Eventually, I would also like to try a variant inspired by the Peter Berley recipe — I’d like to replace half of the wheat flour with buckwheat flour and see how it is. I haven’t tried garnishing with nori flakes yet, but that seems traditional and a friend of mine just gave me a big bag of nori flakes as a gift, so I want to try it next time. The almonds as garnish don’t seem very traditional, but we like them. I wonder if I could incorporate them into the pancake itself (or into the dipping sauce) because when they’re just sprinkled on top Alma can’t really manage to eat them with the pancake.

Using 2 Tbsp. olive oil, 1/2  of a pancake and 1/4 of the dipping sauce together have about 410 calories, 46/38/15% carbs/fat/protein, 8g fiber, 3.6 mg iron, and 187g calcium.

Update March 13, 2017

I made this recipe for dinner tonight, except I accidentally halved the flour. I used 2/3 cup whole wheat flour but no white flour. It came out surprisingly well. The main difference was that it was less filling. Whereas the last two times the three of us only ate one pancake, this time we almost finished off both pancakes. Maybe next time I will try using about 2/3 cup of whole wheat flour and 1/3 cup of chickpea or almond flour, to make them slightly more filling? Or maybe incorporate the sliced almonds into the batter?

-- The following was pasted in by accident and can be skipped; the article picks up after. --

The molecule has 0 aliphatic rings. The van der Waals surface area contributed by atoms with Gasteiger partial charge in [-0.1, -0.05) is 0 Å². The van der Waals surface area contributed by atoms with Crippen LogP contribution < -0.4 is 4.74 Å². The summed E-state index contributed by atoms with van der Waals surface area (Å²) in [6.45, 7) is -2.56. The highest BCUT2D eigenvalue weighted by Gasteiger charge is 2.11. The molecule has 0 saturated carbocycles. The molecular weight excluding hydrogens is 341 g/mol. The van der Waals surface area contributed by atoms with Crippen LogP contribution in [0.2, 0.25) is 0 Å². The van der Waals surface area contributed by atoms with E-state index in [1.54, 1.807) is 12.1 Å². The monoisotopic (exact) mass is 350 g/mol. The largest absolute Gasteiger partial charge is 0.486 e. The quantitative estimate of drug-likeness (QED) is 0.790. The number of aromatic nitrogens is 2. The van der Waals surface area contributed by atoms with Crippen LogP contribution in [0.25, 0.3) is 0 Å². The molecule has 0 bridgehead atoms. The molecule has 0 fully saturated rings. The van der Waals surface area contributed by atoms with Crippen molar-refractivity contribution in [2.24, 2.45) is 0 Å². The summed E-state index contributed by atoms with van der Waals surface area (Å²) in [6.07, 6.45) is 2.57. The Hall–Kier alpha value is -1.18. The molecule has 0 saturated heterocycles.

I didn’t put any scallions in them, and instead served them with scallions, nori flakes, chives, and sesame seeds as garnishes. None of us cared for the chives, and the sesame seeds were okay but not as good as the sliced almonds. Derek really liked the nori flakes, I thought they were okay, and Alma didn’t like them at all.

Alma liked it this time. I made her her own yogurt dipping sauce with cilantro but without the cayenne pepper. I did put in a touch of raw garlic and she complained it was too spicy, and didn’t eat that much of it. Next time I guess I should not put any garlic in her sauce.

I can’t recall what pan I made these in in the past, but this time I used my 12-inch stainless steel skillet, and it worked fine.

I’m also curious to try adding a few shredded shiitakes mushrooms in.


1 Comment

  1. austingardener said,

    I made them vegan substituting garbanzo bean flour for the eggs. I used 1/3 c. white flour, 1/3 cup whole wheat flour and 1/3 cup garbanzo bean flour. I also used some baking powder and veggie broth. I had fresh leeks form the garden also. Dad loved them.